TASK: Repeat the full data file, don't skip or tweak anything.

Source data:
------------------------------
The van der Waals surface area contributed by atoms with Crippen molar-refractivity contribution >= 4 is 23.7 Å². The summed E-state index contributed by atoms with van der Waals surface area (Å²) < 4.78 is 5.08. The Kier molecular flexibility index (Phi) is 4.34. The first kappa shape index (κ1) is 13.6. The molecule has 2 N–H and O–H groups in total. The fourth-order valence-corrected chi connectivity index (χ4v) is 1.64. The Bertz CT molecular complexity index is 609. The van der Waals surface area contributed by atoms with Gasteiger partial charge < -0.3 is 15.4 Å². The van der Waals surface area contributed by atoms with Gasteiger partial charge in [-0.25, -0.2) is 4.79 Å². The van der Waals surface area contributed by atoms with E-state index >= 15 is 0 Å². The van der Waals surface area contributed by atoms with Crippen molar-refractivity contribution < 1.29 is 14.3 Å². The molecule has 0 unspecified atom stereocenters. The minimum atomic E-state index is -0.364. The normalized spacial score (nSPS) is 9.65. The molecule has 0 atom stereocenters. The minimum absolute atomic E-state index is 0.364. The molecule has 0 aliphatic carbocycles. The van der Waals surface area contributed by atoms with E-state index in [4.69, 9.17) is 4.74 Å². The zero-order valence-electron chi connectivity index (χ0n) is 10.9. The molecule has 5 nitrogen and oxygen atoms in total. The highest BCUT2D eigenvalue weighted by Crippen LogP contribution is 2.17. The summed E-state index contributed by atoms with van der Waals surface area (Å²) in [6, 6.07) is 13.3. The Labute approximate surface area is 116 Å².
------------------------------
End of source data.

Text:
The van der Waals surface area contributed by atoms with Crippen molar-refractivity contribution >= 4 is 23.7 Å². The summed E-state index contributed by atoms with van der Waals surface area (Å²) < 4.78 is 5.08. The Kier molecular flexibility index (Phi) is 4.34. The first kappa shape index (κ1) is 13.6. The molecule has 2 N–H and O–H groups in total. The fourth-order valence-corrected chi connectivity index (χ4v) is 1.64. The Bertz CT molecular complexity index is 609. The van der Waals surface area contributed by atoms with Gasteiger partial charge < -0.3 is 15.4 Å². The van der Waals surface area contributed by atoms with Gasteiger partial charge in [-0.25, -0.2) is 4.79 Å². The van der Waals surface area contributed by atoms with E-state index >= 15 is 0 Å². The van der Waals surface area contributed by atoms with Crippen molar-refractivity contribution < 1.29 is 14.3 Å². The molecule has 0 unspecified atom stereocenters. The minimum atomic E-state index is -0.364. The normalized spacial score (nSPS) is 9.65. The molecule has 0 atom stereocenters. The minimum absolute atomic E-state index is 0.364. The molecule has 0 aliphatic carbocycles. The van der Waals surface area contributed by atoms with E-state index in [4.69, 9.17) is 4.74 Å². The zero-order valence-electron chi connectivity index (χ0n) is 10.9. The molecule has 5 nitrogen and oxygen atoms in total. The highest BCUT2D eigenvalue weighted by Crippen LogP contribution is 2.17. The summed E-state index contributed by atoms with van der Waals surface area (Å²) in [6, 6.07) is 13.3. The Labute approximate surface area is 116 Å².